The Pritzker Architecture Prize, the most distinguished and celebrated award in architecture, is given to a professional in the field who has contributed substantially to humanity and displayed excellence in built work. Awarded this year to Shigeru Ban, the 56-year-old Japanese architect, the Prize has truly met its objective after a long time. Mr. Ban has built inexpensive, easily transportable and recyclable disaster relief structures across the world for two decades. His ingenious designs have converted cardboard, paper and other relatively inexpensive materials into useful and reliable building components. He has utilised them in challenging situations ranging from earthquake-disaster relief work in Bhuj to refugee structures in Rwanda. Not many architects commit their skills and resources to design for the needy. Their preoccupation has been with creating expensive, glitzy and monumental structures, and major awards, including the Pritzker Prize, thus far have favoured such less socially relevant projects. This recognition of Mr. Ban’s contributions probably marks the beginning of a rethink. In a way it tries to make up for the failure to recognise his illustrious predecessors, such as Hassan Fathy and Laurie Baker, who were prolific in designing delightful buildings for the poor.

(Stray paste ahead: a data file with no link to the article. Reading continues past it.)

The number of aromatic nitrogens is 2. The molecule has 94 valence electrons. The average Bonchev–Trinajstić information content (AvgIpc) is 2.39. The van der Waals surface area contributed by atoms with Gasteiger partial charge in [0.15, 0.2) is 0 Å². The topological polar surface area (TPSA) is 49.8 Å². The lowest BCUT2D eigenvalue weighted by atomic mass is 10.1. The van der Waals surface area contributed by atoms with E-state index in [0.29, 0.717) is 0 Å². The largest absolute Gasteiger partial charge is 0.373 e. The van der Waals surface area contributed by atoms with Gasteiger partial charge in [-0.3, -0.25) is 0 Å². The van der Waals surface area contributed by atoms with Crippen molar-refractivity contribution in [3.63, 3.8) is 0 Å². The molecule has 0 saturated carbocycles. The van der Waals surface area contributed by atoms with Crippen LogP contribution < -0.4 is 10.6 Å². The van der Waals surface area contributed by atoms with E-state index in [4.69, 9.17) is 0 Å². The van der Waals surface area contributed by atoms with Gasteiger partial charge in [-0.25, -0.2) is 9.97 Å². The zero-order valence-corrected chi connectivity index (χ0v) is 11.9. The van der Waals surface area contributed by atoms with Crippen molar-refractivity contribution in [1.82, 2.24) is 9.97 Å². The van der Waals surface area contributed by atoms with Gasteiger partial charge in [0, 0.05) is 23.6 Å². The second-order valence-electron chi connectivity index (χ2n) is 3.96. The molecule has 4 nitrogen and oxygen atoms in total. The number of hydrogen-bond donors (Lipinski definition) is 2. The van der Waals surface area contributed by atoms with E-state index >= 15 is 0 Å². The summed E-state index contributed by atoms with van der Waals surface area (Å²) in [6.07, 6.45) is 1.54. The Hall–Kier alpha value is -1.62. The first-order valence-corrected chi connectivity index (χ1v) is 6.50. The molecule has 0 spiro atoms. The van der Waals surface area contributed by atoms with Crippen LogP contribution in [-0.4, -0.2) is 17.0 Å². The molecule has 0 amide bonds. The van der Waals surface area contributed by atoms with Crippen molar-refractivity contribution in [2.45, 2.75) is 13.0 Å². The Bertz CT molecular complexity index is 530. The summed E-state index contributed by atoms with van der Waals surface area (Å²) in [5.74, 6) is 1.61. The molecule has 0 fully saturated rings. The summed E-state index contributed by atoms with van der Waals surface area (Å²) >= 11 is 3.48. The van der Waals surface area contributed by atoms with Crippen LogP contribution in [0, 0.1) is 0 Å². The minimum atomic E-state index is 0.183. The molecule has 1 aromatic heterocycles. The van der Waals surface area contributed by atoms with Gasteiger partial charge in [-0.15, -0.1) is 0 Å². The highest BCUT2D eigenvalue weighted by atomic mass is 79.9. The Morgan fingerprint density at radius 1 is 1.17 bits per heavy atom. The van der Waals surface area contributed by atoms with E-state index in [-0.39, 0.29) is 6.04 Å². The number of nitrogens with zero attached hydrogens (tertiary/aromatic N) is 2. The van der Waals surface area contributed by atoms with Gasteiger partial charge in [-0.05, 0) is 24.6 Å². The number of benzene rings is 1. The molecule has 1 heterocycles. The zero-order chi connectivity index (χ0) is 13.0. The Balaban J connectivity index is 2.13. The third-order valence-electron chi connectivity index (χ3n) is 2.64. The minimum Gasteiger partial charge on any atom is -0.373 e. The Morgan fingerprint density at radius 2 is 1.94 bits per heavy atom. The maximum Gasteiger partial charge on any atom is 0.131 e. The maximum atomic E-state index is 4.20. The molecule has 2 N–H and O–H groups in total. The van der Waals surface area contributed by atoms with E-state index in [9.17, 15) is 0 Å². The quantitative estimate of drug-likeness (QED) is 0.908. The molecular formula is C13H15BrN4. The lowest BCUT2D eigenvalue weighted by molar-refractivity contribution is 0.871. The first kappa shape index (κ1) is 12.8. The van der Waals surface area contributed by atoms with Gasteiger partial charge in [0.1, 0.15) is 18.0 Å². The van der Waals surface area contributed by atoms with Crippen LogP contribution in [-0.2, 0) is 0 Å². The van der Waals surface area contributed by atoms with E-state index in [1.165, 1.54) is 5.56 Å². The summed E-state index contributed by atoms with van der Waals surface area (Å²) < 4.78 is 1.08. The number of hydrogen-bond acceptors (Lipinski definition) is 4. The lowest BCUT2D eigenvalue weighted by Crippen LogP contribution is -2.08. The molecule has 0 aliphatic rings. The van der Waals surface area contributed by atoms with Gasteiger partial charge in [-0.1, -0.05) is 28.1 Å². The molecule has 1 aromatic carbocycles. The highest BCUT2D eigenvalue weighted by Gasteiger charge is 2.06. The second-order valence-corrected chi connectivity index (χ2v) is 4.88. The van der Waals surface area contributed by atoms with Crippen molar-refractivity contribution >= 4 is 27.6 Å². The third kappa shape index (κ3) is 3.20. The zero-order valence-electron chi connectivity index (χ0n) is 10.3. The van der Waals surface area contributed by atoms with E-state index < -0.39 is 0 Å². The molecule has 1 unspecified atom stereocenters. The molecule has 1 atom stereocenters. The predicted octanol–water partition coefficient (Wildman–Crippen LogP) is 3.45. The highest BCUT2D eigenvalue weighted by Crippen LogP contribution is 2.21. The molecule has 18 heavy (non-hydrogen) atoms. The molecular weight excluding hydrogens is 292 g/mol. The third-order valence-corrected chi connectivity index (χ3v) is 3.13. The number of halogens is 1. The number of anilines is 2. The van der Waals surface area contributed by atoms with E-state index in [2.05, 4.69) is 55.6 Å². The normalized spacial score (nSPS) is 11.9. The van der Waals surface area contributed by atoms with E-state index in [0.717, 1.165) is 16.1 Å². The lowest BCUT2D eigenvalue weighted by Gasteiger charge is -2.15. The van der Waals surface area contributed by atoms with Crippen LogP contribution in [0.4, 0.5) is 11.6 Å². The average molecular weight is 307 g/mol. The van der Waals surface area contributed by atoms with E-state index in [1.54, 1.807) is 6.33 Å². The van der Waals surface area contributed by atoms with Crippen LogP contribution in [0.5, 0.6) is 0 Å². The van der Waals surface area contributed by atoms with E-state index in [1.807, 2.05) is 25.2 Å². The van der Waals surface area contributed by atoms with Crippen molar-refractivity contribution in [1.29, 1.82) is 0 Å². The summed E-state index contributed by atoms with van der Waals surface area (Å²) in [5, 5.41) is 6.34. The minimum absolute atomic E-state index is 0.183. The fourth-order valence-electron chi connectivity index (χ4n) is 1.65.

This year’s Pritzker Prize raises a key question for Indian architects and policymakers to reflect on: if good design brings in innovation and adds value, why are they not increasingly deployed to serve the public good? Organisations such as the Design Council of the U.K., which advises the government on matters of design, have repeatedly demonstrated that creative solutions can improve the quality of everyday life and deliver public services efficiently. They have also shown that funds invested in design fetch profits and social value. Such savings are critical for fund-starved projects such as low-cost housing. The New York City Department of Housing and Preservation Development has taken up collaborative work with designers to create a better liveable environment in their affordable housing projects. In contrast, State departments in India pay hardly any attention to design. As a result, low-income housing projects impose unliveable environments on the poor, and cities are yet to see well-designed bus stops, easily maintainable public toilets and user-friendly civic buildings. Even the National Design Policy, announced in 2007, has not sufficiently focussed on socially useful products. Architecture has to rediscover its social purpose to stay relevant. Professional education and public policy must enable it to serve those in need than just those who can pay for it.